7 June, 2012
Launch of Te Punanga Haumaru
I want to thank Principal Andrew Shortcliffe, teachers and staff of Hastings Intermediate, Jeannette Mackenzie, the Chair of the Board of Trustees and board members; parents and members from the community, and of course the wonderful children of this school, for the privilege of being once more in your company.
There is a reason I keep returning to your midst and it has a lot to do with what you call the Virtues Project, or the four Cs.
Those fours Cs are :
• Courtesy Commitment Courage Co-operation
I see these qualities in rich abundance whenever I am with you.
I hear the teachers thanking students for asking a good question.
I listen to children talking positively with each other, encouraging courage – the motivation to give things a go.
I love the way every child is greeted when they enter the school – that basic respect and love for one another.
When anyone comes to you with an issue the question is not “what’s the matter?”. The question is “what matters to you?”.
Today I want to talk about a fifth C – and that is confidence.
The confidence to believe in oneself; to know that anything is possible; knowing that if we did everything that we are capable of we would literally astound ourselves!
You might have heard of Henry Ford – the founder of the Ford Motor Car Company. He once said, ‘whether you think you can or think you can’t – you are probably right’.
The great painter, Vincent van Gogh, said something pretty similar - If you hear a voice within you say "you cannot paint," then by all means paint, and that voice will be silenced.
Here in Hastings Intermediate, you have your own heroes and champions, entrepreneurs and superstars, who surround you with love and encourage you to believe in yourself.
I heard a story about one young man who grew up in Havelock North’s Lipscombe Crescent, living a life which was scarred with sadness and hardship. This young man was taken into foster care at a young age – about nine or ten.
One day, his foster dad – who had the most beautiful voice – sang a song with words that cleared a pathway right to his heart. The last verse kept playing over and over in his mind:
And the world will be better for this
That one man, scorned and covered with scars
Still strove with his last ounce of courage
To reach the unreachable star
The song sung that day by our very own local hero Henare O’Keefe was called the Impossible Dream.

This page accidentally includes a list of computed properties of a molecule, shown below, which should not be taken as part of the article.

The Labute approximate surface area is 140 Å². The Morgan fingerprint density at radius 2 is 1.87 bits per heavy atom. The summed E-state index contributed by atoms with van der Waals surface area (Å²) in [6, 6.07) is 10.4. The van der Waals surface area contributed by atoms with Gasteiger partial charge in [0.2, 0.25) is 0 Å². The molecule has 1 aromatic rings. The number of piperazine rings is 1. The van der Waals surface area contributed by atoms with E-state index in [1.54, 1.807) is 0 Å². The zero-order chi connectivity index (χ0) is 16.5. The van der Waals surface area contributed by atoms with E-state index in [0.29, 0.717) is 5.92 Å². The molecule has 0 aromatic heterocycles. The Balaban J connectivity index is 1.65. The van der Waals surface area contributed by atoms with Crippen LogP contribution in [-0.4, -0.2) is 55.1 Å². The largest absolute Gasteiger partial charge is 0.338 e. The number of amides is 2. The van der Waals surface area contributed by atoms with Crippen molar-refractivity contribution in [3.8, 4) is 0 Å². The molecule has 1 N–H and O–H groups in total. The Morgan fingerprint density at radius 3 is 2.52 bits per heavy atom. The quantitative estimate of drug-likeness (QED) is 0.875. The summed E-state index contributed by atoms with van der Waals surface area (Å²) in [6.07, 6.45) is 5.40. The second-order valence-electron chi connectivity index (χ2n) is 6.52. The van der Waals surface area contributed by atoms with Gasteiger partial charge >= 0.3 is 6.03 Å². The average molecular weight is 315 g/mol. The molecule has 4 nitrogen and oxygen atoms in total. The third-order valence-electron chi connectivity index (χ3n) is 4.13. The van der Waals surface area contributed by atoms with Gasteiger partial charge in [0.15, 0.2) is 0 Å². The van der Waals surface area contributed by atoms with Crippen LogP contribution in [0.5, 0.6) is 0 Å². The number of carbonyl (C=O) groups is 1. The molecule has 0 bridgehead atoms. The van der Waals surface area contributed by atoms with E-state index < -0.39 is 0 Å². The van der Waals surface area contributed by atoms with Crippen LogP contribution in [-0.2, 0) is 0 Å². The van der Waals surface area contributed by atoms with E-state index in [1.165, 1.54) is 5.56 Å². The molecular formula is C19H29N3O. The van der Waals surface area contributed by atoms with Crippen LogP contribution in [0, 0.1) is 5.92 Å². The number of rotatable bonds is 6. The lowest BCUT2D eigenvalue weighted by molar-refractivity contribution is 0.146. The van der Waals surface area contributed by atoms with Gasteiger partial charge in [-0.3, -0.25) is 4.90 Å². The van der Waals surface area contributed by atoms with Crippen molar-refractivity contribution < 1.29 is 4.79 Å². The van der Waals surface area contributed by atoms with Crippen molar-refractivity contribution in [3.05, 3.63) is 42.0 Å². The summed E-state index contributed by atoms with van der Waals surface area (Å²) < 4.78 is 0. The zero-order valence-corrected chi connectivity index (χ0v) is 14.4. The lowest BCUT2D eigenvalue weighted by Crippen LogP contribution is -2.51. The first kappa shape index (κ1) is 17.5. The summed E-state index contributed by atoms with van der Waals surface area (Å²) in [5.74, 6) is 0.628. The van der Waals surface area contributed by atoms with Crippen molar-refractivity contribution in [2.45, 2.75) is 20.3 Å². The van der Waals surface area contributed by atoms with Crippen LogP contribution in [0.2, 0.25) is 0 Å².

And the young boy – is international opera singer Phillip Rhodes.
Nowadays Phillip travels the circuit of the great opera houses of Europe but his heart is never far from home – the legacy of Ngāti Kahungunu and Ngāti Awa are with him wherever he goes.
In a recent article he talked about that song – “I thought, that’s the man I want to be”.
Reading that comment, I thought how fabulous, that one moment in his childhood, one song that was sung, had the power to set him on his pathway to the future.
Today then, is all about setting our sights on the seemingly unreachable stars; making a new use for the sticks and stones that others may throw at us by building a foundation for our future.
It is about facing the challenges and going forward with confidence.
All it takes is the faith to believe.
Today we are announcing a fund and an approach we are calling Te Punanga Haumaru.
Te Punanga Haumaru means, literally, a haven to rest and restore – a place of safety, where we can be warm and secure.
As uri of Whanganui, I often return to the awa, to be cleansed by the waters, purified by the winds of Tawhirimatea – and to feel safe and at home.
We might look at our meeting houses, our community halls, our churches as a place of safety.
And my greatest hope is that every home would be this place of respite; a place to heal; to build confidence; to strengthen ourselves.
Te Punanga Haumaru is a whanau-centred fund that provides three million dollars each year for families and communities to come together and work out ways that they can support their children.
I don’t want to use today to relitigate the stories of bullying, of abuse, of violence that far too often find their way onto our news-wires.
Today is about doing something to address negative behaviours and support those children that are impacted by bullying.
It is about making sure our mokopuna and tamariki are safe and emotionally resilient - to invest in them to develop to their full potential.
We need all our children to have places where they can be safe, thrive and grow. It is about helping them grow to be happy and capable adults that can contribute great things to our world.
I know this funding will not only give parents and families and communities the tools and information they need to deal with problems but will empower them to come up with what works best for them and their children. It is about allowing all of our tamariki to sparkle and shine not only when the sun is out, but when clouds come over and obscure our view.
I thank you all for the inspiration you provide to me. May every child know the wonder of achieving the impossible dream.